As the video article illustrates, Barnes was a bit befuddled and muddled in his thought processes when it came to the practical realities to be faced. He proposed solutions and fielded ideas that grew out of his misperceptions of what the American army needed.
The answer to that question is that Gladeon Barnes invented a type of torsion bar suspension in 1934 that is used on US post-war tanks. He supervised the tanks being developed in WWII. His patent, his system, and it appears on US tanks and tank destroyers that came out of his department after the M2 Medium, M3 Medium and M4 Medium lines of development. One sees it pop up in the M18 tank destroyer and the M26 and M27 series tanks.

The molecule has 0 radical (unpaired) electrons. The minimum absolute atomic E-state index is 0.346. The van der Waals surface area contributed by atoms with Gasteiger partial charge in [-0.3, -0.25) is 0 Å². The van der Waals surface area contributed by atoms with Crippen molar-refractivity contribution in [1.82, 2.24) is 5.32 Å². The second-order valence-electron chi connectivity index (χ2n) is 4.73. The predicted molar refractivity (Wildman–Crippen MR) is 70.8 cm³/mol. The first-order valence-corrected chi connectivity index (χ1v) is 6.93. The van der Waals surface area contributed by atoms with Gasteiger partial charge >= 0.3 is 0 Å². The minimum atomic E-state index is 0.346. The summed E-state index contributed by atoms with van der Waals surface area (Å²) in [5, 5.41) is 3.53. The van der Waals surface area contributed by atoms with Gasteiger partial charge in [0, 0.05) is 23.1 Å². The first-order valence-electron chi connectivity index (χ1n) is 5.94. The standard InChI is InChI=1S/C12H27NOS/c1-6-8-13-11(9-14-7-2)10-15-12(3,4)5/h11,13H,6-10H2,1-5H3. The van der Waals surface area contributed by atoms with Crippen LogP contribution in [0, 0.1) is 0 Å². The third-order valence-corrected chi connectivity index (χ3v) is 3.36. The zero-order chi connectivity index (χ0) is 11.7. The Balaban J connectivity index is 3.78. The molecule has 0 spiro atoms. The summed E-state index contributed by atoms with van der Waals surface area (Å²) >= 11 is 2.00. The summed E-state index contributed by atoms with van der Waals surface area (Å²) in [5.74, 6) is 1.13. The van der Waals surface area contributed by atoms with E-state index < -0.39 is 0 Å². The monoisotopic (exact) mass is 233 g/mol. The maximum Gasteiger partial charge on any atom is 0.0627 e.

So why did the M26, Barnes pushed so hard, meet so much American army resistance. Refer to his disconnect between what the Americans needed to ship overseas to carry on their field operations? Barnes was not paying attention to "RADIO, reliability, maintenance, mobility, that the Americans wanted from the desired M4 replacement.
Give Barnes credit. He did manage to put something out there that could evolve into the M48 tank.
That article is about Henry Austin Knox, father of American tank design from the time of mid 1935 to Mid 1942.
Brigadier General Joseph M. Colby was his partner in crime in creating the M4 "Sherman" tank. Both of them worked for Gladeon Barnes. Who lost in the competition? John Walter Christie. I suppose a race car designer was not going to make it in a niche, where farm tractor and truck designers would prosper.
So thought the powers that be and by 1935, Barnes was just about one of those "powers".